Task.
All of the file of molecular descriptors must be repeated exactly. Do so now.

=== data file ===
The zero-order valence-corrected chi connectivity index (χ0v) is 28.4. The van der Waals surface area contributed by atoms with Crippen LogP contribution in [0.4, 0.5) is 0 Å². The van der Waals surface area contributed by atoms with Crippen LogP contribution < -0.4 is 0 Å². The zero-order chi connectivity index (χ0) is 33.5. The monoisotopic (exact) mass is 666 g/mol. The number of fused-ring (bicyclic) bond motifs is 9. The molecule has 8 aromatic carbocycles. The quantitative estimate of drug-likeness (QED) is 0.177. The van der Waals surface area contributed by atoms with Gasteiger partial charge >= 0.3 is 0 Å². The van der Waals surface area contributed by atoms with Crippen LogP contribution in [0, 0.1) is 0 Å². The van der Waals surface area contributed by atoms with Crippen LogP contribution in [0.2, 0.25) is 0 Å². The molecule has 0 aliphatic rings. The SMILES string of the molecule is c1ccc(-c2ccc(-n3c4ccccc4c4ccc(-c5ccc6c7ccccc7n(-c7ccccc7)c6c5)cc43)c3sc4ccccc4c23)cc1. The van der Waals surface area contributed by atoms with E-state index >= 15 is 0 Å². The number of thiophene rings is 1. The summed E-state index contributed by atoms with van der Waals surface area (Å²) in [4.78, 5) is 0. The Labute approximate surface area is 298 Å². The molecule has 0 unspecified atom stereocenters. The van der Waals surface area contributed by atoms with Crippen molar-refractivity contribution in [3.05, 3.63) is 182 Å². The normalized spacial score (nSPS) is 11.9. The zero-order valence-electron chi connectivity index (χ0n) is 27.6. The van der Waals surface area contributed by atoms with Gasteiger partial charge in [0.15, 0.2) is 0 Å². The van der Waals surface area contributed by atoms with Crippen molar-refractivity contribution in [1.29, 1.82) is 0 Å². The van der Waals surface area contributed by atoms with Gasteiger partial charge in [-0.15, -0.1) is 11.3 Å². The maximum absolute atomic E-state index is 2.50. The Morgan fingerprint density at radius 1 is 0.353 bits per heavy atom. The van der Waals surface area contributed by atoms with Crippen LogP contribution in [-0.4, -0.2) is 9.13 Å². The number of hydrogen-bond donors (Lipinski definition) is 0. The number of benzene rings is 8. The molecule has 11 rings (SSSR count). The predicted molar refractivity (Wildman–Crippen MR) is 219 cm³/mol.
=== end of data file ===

The zero-order valence-corrected chi connectivity index (χ0v) is 28.4. The van der Waals surface area contributed by atoms with Crippen LogP contribution in [0.4, 0.5) is 0 Å². The van der Waals surface area contributed by atoms with Crippen LogP contribution < -0.4 is 0 Å². The zero-order chi connectivity index (χ0) is 33.5. The monoisotopic (exact) mass is 666 g/mol. The number of fused-ring (bicyclic) bond motifs is 9. The molecule has 8 aromatic carbocycles. The quantitative estimate of drug-likeness (QED) is 0.177. The van der Waals surface area contributed by atoms with Gasteiger partial charge >= 0.3 is 0 Å². The van der Waals surface area contributed by atoms with Crippen LogP contribution in [0, 0.1) is 0 Å². The van der Waals surface area contributed by atoms with Crippen LogP contribution in [0.2, 0.25) is 0 Å². The molecule has 0 aliphatic rings. The SMILES string of the molecule is c1ccc(-c2ccc(-n3c4ccccc4c4ccc(-c5ccc6c7ccccc7n(-c7ccccc7)c6c5)cc43)c3sc4ccccc4c23)cc1. The van der Waals surface area contributed by atoms with E-state index >= 15 is 0 Å². The number of thiophene rings is 1. The summed E-state index contributed by atoms with van der Waals surface area (Å²) in [4.78, 5) is 0. The Labute approximate surface area is 298 Å². The molecule has 0 unspecified atom stereocenters. The van der Waals surface area contributed by atoms with Crippen molar-refractivity contribution in [3.05, 3.63) is 182 Å². The normalized spacial score (nSPS) is 11.9. The zero-order valence-electron chi connectivity index (χ0n) is 27.6. The van der Waals surface area contributed by atoms with Gasteiger partial charge in [0.15, 0.2) is 0 Å². The van der Waals surface area contributed by atoms with Crippen molar-refractivity contribution in [1.29, 1.82) is 0 Å². The van der Waals surface area contributed by atoms with Gasteiger partial charge in [-0.15, -0.1) is 11.3 Å². The maximum absolute atomic E-state index is 2.50. The Morgan fingerprint density at radius 1 is 0.353 bits per heavy atom. The van der Waals surface area contributed by atoms with Crippen LogP contribution in [-0.4, -0.2) is 9.13 Å². The number of hydrogen-bond donors (Lipinski definition) is 0. The number of benzene rings is 8. The molecule has 11 rings (SSSR count). The predicted molar refractivity (Wildman–Crippen MR) is 219 cm³/mol.